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Constable's Notebook - November 2007

Almost every day on my way home when I exit IH 35 at Airport I am greeted by one or more panhandlers with signs asking for money. A recent study conducted by the Center for Problem Oriented Policing, found that most panhandlers are unemployed males in their 30s or 40s with substance abuse problems and few family ties. Some suffer from mental illnesses but not most. Many have minor criminal records but are as likely to have been victims of crimes. Some are transient but many have been in the community for a long time. In Austin some women and veterans resort to panhandling and yet there are some who would pose as mothers and veterans. While most of us are pained by the sight of people begging for money on the streets, and our respective religions and belief systems all tell us that we should help the least amongst us, we are reluctant to give them money because we believe that it would be spent for alcohol or drugs.

The Austin City Council has scheduled a public hearing to consider an ordinance that would prohibit panhandling within 1,000 feet of public schools and daycare centers. The proposed ordinance is supported by Austin Police Chief Art Acevedo who said that “vehicles and pedestrians do not mix”. Council Member Jennifer Kim cited the 211 solicitation citations within 1,000 feet of schools as evidence of creating an unsafe environment. Opponents argue that the vast majority of panhandlers are not aggressive, do not jump into traffic, and the current ordinance prohibits people from blocking traffic. Richard Troxell, a long time Austin advocate for the homeless expressed his concern that “panhandling is a big sign that there is a disease in our community and outlawing panhandling does not attack the root causes of why people choose something so humiliating, dangerous, and frankly hardly worthwhile financially.”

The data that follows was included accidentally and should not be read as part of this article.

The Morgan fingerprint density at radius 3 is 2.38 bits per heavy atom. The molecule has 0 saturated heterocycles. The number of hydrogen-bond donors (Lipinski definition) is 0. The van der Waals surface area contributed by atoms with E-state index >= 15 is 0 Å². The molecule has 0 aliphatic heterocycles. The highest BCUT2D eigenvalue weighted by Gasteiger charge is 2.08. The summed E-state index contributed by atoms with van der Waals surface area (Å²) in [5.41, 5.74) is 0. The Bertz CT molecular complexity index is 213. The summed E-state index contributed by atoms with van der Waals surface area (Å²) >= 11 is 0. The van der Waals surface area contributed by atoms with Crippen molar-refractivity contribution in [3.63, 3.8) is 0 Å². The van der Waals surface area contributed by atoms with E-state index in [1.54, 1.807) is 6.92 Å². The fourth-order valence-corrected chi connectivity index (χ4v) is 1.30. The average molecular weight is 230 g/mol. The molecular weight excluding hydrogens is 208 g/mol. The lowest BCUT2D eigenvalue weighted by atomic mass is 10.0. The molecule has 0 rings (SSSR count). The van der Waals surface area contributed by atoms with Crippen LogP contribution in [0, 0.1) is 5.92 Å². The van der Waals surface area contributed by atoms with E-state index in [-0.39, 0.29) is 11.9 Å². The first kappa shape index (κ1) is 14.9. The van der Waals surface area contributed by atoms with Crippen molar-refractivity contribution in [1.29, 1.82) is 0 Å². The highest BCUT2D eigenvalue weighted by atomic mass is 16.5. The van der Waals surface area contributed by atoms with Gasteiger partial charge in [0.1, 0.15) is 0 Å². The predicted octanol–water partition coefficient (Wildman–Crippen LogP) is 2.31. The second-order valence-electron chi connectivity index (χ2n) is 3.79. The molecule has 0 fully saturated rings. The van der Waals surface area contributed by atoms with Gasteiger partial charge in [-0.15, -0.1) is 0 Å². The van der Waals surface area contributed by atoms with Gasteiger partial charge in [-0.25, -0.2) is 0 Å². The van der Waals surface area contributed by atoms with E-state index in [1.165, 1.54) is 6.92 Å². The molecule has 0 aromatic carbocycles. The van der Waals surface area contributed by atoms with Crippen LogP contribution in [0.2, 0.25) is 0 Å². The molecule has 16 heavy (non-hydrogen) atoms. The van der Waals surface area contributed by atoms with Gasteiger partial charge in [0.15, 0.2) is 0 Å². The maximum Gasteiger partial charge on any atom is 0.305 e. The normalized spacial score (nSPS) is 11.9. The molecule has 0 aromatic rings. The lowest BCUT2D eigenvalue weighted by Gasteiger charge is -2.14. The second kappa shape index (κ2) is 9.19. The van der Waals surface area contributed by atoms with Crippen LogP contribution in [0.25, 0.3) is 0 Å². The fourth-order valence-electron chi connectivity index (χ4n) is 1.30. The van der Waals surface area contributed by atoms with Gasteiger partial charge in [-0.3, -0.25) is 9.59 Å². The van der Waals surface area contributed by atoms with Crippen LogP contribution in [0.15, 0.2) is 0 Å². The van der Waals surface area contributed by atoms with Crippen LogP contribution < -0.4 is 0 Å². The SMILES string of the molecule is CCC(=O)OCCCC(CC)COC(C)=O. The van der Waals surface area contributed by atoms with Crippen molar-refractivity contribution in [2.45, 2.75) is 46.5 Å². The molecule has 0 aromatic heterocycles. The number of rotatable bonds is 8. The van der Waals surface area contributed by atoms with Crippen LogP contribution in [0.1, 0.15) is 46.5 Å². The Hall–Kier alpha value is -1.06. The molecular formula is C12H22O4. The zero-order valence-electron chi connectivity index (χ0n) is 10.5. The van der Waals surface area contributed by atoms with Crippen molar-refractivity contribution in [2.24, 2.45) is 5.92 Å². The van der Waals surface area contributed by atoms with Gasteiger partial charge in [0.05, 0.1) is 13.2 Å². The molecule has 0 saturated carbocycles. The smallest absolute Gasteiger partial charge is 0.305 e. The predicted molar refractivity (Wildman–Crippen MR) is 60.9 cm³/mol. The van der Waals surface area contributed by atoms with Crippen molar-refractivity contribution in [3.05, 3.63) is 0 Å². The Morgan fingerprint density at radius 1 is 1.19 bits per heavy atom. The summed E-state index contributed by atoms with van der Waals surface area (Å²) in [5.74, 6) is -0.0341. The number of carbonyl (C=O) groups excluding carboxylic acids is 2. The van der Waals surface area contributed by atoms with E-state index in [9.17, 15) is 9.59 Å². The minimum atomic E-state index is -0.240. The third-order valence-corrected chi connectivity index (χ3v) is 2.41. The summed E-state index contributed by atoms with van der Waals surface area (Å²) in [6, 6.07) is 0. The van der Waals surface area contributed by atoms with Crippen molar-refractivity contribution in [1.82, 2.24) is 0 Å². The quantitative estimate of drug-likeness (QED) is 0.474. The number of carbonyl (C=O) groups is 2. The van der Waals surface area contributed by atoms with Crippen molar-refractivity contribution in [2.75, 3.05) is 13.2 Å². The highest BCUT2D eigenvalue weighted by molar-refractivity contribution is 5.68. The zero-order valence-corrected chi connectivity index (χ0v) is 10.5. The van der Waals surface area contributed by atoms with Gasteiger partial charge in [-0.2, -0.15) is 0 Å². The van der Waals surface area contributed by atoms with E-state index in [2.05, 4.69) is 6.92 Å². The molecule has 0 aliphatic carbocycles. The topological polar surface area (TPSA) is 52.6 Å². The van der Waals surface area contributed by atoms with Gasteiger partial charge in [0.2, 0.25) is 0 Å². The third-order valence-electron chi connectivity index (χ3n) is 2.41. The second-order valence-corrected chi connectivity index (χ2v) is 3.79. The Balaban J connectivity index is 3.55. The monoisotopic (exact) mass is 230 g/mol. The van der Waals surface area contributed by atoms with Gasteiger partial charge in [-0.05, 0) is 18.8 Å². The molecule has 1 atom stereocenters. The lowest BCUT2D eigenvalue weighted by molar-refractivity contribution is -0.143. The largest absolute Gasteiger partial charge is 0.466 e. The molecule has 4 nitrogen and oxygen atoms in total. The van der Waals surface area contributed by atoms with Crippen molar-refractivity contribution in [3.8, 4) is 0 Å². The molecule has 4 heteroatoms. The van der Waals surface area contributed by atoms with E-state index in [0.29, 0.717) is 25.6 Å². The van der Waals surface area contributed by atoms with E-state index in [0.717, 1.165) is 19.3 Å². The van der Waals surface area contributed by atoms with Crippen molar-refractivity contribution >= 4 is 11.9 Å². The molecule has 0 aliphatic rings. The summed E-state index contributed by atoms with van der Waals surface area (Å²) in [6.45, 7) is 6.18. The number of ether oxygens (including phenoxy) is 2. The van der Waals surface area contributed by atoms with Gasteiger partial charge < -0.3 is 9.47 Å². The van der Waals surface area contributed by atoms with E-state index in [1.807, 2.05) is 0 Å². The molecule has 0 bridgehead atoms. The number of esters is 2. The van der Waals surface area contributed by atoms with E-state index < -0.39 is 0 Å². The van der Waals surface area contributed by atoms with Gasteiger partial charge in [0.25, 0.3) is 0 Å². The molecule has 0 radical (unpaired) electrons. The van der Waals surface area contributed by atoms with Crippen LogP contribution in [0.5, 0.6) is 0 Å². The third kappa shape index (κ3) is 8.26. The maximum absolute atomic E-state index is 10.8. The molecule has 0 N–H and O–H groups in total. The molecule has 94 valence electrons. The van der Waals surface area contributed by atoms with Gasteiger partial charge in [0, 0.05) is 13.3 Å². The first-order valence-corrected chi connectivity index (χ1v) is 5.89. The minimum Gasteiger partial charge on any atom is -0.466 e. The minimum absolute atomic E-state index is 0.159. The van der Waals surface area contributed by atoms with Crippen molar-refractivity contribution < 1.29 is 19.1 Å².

Austin is far from alone in its attempts to limit panhandling. Nearly half of all U.S. cites have passed some type of limits on panhandling in particular public places. Many cities that have attempted to enact de facto bans on all solicitation (including Austin) have been rebuffed by the courts as a violation of free speech. City ordinances that more narrowly addressed panhandling by prohibiting “aggressive” panhandling such as touching, screaming, accosting, or blocking, or asking for money in a confined space have met with more success in the courts. Some cities have required panhandlers to be licensed while other cities have urged their citizens to instead donate to social service agencies dedicated to helping those who want to be helped.

It is not clear whether the proposed panhandling ordinance will pass or withstand constitutional muster. But we know that by simply outlawing the symptom of panhandling (with aggressive enforcement) city council members cannot make the underlying problem go away. Any productive discussion of regulating panhandling should also include a better understanding of why people resort to begging for money on public streets and what can be done to help.



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